Yesterday I wrote about the recent storms in the southeastern portion of the United States. The violent storm that hit Joplin, Missouri, killed an estimated 142 people. What we know about this storm and this city is that twenty-minute sirens went off warning people to flee to cover. Many did flee but some waited. Why did these people wait?

William Donner, an environmental sociologist at Indiana University of Pennsylvania, says, “Research generally shows that folks are in denial that a tornado is going to harm them.” I have to confess I know this to be true personally. Why? When the sirens have gone off in my neighborhood, and my wife heads for the basement, I have stayed on the upper level watching a baseball game or working away. I have said, more than once, “I don’t think this is the big one. I’ll be safe.” When I told her I was going to write this she said, “Will you listen to me next time?” My answer was a humble, simple one: “Yes, I will dear.”

dangersign A disaster researcher at the Oak Ridge National Laboratory conducted a survey of more than 600 people in Oklahoma, Kansas, Minnesota, Illinois, Mississippi, Tennessee and Alabama who lived in areas struck by tornadoes in 2008 and 2009. When asked whether or not they took action to protect themselves, their families or their property, 59% said yes. But a full 41% said no. 40% took shelter when they heard the warning but 11% wanted more information. 2% called others and 6% protected private goods. 5% did nothing.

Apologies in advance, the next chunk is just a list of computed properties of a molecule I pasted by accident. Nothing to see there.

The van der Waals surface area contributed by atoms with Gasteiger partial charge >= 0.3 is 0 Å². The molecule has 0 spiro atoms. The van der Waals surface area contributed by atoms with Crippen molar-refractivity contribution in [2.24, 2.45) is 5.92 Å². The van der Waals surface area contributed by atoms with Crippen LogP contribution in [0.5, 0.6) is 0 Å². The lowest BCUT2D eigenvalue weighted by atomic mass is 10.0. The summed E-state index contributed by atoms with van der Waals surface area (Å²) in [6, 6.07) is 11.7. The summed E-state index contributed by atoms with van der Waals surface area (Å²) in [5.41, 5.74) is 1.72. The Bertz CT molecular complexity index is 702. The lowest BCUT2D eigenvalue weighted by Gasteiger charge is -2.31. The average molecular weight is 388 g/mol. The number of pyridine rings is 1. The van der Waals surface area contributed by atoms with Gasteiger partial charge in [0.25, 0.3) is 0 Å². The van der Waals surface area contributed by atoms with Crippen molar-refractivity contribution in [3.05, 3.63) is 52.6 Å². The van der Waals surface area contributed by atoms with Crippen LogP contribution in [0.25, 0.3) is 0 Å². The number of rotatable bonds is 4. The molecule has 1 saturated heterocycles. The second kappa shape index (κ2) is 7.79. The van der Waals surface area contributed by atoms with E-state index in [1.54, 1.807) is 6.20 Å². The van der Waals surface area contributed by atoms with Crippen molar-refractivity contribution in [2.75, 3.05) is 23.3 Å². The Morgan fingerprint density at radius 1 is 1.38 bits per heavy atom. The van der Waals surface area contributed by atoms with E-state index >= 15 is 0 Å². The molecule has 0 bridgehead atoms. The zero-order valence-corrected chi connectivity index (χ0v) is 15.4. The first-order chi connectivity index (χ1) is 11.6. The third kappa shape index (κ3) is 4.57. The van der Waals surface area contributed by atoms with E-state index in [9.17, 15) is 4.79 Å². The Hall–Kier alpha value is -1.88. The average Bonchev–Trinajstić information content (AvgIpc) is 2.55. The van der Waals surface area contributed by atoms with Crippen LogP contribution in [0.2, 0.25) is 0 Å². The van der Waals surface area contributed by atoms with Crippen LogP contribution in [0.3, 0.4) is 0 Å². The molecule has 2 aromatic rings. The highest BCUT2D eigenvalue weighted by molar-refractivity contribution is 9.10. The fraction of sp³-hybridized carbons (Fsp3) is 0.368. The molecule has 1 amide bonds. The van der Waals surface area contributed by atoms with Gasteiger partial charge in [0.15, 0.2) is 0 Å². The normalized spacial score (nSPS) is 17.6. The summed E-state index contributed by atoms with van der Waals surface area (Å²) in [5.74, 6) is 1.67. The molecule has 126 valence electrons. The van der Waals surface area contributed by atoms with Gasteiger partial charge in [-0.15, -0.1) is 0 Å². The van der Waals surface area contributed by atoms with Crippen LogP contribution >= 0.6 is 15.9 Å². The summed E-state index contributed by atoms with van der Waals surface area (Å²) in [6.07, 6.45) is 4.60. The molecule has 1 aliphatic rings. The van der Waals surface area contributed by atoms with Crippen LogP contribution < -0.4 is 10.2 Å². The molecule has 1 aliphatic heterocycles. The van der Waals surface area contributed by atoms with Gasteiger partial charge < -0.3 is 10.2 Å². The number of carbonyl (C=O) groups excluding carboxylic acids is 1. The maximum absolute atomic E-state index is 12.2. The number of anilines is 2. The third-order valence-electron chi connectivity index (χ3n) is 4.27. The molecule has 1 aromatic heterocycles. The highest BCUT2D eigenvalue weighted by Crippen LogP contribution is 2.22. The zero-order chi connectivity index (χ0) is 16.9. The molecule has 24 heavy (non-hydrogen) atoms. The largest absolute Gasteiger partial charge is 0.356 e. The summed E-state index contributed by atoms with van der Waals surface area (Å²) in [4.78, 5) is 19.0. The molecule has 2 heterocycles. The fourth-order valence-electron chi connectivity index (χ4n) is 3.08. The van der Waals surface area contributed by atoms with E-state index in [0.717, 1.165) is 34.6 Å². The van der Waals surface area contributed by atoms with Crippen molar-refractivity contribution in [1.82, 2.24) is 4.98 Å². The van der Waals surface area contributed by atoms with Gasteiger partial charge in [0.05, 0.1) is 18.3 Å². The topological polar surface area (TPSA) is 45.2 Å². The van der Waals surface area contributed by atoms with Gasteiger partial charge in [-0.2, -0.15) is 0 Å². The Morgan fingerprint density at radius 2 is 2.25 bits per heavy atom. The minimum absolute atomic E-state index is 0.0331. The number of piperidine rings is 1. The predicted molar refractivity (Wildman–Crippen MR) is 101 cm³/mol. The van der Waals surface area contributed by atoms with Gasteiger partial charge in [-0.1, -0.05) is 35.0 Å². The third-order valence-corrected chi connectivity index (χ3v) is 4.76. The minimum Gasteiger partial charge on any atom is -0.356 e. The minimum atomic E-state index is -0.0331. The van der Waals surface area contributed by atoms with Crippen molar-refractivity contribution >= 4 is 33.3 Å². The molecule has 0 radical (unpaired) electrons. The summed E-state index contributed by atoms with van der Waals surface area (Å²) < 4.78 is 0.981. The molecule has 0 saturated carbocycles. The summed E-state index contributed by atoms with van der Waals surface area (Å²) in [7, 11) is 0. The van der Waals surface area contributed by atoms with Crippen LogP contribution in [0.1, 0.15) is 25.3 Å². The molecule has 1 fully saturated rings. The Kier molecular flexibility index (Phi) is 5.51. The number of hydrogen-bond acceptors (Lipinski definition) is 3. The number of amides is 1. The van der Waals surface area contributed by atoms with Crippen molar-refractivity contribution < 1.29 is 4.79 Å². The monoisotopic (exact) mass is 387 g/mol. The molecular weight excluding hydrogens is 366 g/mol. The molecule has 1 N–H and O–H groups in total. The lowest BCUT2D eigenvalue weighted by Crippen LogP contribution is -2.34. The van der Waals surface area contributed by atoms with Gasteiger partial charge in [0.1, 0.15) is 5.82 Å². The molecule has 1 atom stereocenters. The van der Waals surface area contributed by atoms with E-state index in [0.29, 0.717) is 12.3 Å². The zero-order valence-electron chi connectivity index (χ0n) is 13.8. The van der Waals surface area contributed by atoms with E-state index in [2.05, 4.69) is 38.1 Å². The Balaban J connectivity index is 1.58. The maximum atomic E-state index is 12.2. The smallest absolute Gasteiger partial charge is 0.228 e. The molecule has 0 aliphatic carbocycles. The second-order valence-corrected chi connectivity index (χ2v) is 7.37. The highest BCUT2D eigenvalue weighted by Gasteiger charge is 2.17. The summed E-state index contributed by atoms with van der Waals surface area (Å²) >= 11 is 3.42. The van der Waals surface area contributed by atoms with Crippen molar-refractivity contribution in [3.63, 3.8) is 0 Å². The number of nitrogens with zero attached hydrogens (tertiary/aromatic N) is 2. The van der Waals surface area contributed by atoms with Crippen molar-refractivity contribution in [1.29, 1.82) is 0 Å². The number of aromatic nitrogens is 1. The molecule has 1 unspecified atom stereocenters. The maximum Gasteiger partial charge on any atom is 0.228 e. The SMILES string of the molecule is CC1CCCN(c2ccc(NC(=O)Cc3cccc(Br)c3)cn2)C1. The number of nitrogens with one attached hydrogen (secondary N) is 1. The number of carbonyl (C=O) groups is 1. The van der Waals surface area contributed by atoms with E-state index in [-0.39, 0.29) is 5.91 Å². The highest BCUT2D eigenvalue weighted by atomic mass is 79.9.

We know that waiting for a tornado to appear wastes precious seconds that can save your life. The average lead time from warning to touch down is 13 minutes according to the National Weather Service. Part of the reason for waiting could be that in 2007 the false alarm rate was as high as 75%.

I reflected on this when I read about it and concluded that some of us simply will not heed warnings. Most people do not think about death, as one obvious example, until they are about to die. Why? They know the rates for mortality are 100% but they wait. They have no will, no insurance, no plan for others they love who will be left behind. They live in a kind of “denial” about themselves and their demise. This seems to be human nature. Maybe it is one way of coping with pain and life. But it is not wise.

I also thought about Harold Camping again. (Man, I wish I could just forget about him.) The more “false alarms” people get the more they ignore serious alarms. The danger to the church, and even the world, of people like Harold Camping is that they have sounded the alarm one time too many. Now the world mocks and scorns all the more.

When the next siren goes off will you be prepared to take action? When the sirens of your conscience go off will you seek the Lord or wait for another day?

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  1. Matt Scott June 13, 2011 at 1:15 pm

    Living less than 3 hours away from Joplin had a very profound effect on me and my faith.
    In the days following that tornado, we experienced multiple tornado warnings. I believe my wife and coworkers were worried more about my sanity than the tornado, but somehow in my mind a link between future death and my present reality had been made that I’d never experienced before…and I realized that I’m very afraid to die.
    Lord increase my faith!
    Your friend from Kansas City,
    Matt Scott

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